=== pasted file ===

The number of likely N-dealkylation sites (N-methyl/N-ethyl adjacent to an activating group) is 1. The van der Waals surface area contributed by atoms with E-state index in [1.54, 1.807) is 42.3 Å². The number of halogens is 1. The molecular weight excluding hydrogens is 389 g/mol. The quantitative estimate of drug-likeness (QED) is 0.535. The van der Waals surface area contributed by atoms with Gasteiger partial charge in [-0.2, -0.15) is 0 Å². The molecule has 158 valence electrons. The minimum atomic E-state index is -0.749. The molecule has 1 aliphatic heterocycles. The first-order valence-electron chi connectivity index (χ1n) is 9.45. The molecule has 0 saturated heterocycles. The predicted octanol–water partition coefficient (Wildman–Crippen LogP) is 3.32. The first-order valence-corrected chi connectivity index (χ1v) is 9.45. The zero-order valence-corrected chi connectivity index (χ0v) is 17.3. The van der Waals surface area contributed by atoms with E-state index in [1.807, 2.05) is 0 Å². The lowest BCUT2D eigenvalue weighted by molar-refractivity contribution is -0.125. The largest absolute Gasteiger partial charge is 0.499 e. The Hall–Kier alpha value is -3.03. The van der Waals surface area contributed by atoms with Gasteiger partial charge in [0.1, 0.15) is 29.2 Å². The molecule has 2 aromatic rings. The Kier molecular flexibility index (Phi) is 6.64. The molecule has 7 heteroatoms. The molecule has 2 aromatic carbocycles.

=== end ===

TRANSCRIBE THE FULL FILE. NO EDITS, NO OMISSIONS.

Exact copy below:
The number of likely N-dealkylation sites (N-methyl/N-ethyl adjacent to an activating group) is 1. The van der Waals surface area contributed by atoms with E-state index in [1.54, 1.807) is 42.3 Å². The number of halogens is 1. The molecular weight excluding hydrogens is 389 g/mol. The quantitative estimate of drug-likeness (QED) is 0.535. The van der Waals surface area contributed by atoms with Gasteiger partial charge in [-0.2, -0.15) is 0 Å². The molecule has 158 valence electrons. The minimum atomic E-state index is -0.749. The molecule has 1 aliphatic heterocycles. The first-order valence-electron chi connectivity index (χ1n) is 9.45. The molecule has 0 saturated heterocycles. The predicted octanol–water partition coefficient (Wildman–Crippen LogP) is 3.32. The first-order valence-corrected chi connectivity index (χ1v) is 9.45. The zero-order valence-corrected chi connectivity index (χ0v) is 17.3. The van der Waals surface area contributed by atoms with E-state index in [1.807, 2.05) is 0 Å². The lowest BCUT2D eigenvalue weighted by molar-refractivity contribution is -0.125. The largest absolute Gasteiger partial charge is 0.499 e. The Hall–Kier alpha value is -3.03. The van der Waals surface area contributed by atoms with Gasteiger partial charge in [0.1, 0.15) is 29.2 Å². The molecule has 2 aromatic rings. The Kier molecular flexibility index (Phi) is 6.64. The molecule has 7 heteroatoms. The molecule has 2 aromatic carbocycles.